Thursday, April 15, 2010

Why does health care cost so much

I stole the chart on this post from the Economix blog at the NY Times, who stole it from a Harvard prof. This is something that has driven me crazy for years. I am a person who pays for his own medical insurance, and therefore has a high deductible policy. Whenever I go to the doctor, they send the bill to my insurance company, who then sends it back to them telling them I have to pay. Then I get a letter from the insurance company denying coverage, and another telling me how they price was reduced, then I get one from the medical center telling me the same thing before I finally get a bill. All of this nonsense just cost me a lot of money, and did nothing to make me healthier.

Now, think about when you go to the doctor. As you are escorted to where the actual health care workers will see you, how many people do you walk past? Those people aren't healing anyone. They are just there to make sure your doctor gets paid. Freaking CRAZY!!!

Unfortunately, the new health care bill does nothing to attack this problem.


How 'bout some banana pudding with a splash (or two) of whiskey? said...

At ease, sparky! I was one of those admitting/registration folks - not making you any healthier - for years. This process is not merely there for the physicians, nurses, technicians and the facility to get paid to provide health care services for you. Registration is also a way of recording these services and treatments to your personal medical record with a date stamp, for future reference, to provide an accurate history of the health care you received.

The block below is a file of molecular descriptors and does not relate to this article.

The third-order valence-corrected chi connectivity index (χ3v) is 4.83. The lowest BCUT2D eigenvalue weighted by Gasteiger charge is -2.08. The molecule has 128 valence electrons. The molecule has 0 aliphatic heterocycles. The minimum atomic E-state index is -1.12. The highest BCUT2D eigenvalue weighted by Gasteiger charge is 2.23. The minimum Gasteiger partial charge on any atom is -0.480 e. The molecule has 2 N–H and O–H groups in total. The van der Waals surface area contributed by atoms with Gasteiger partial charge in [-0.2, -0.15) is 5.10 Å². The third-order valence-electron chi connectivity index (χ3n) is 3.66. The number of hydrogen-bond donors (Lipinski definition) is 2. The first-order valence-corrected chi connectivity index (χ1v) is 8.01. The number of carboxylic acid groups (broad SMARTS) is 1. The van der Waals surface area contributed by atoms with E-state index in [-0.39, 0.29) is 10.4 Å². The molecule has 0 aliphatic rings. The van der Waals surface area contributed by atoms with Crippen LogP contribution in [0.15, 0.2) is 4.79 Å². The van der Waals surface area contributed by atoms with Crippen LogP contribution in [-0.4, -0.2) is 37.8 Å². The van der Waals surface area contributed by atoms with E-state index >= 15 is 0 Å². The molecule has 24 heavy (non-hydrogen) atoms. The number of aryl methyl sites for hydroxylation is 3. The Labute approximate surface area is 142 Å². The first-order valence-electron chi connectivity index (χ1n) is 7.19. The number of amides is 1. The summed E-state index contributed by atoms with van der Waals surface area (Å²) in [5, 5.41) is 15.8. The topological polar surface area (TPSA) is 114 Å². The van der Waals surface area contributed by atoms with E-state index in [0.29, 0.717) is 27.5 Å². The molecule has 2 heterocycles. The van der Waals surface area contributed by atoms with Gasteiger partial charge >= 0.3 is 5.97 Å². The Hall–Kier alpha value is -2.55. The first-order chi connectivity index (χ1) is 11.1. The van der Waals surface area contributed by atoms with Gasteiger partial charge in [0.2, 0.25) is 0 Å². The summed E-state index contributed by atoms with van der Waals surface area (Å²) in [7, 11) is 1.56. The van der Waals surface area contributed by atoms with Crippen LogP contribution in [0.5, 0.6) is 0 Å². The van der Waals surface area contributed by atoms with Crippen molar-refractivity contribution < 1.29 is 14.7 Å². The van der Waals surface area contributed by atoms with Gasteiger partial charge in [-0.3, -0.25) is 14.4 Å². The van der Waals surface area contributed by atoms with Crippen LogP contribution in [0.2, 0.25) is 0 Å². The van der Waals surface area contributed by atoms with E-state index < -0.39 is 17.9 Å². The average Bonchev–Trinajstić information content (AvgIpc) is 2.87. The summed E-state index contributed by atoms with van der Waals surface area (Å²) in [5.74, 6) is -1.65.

Health care is not as simple and one-time-only as a shopping trip to the grocery store. Who really cares when I last bought a bunch of bananas and gallon of milk? It is a permanent part of your body: past, present and future. Physicians actually value being able to look up a patient's history to view prior treatments, allergies, actions and recommendations; their own treatment and visits with the specific patient as well as other healthcare providers treating the same patient. Without those registration folks creating an account number for your specific visit, and then having this account/visit logged into your permanent medical record, I can only imagine what a tracking and sorting mess this would be. I value knowing that this visit history is created by other non-health care workers; I certainly won't remember the specific dates, treatments, prescriptions and reactions that are linked to my various health-related appointments. And I really don't want to see my health care provider going through the mechanics of registering my visit - they have better things to do with their time like making people feel better!

The registration, account creation process is certainly not integral to actually making you feel anybetter, but it is all part of a bigger picture which can, hopefully, make you feel better and keep you healthy.

PhishyPaul said...

"Who really cares when I last bought a bunch of bananas and gallon of milk?".........

Answer: Google

RalphMariedeLargo said...
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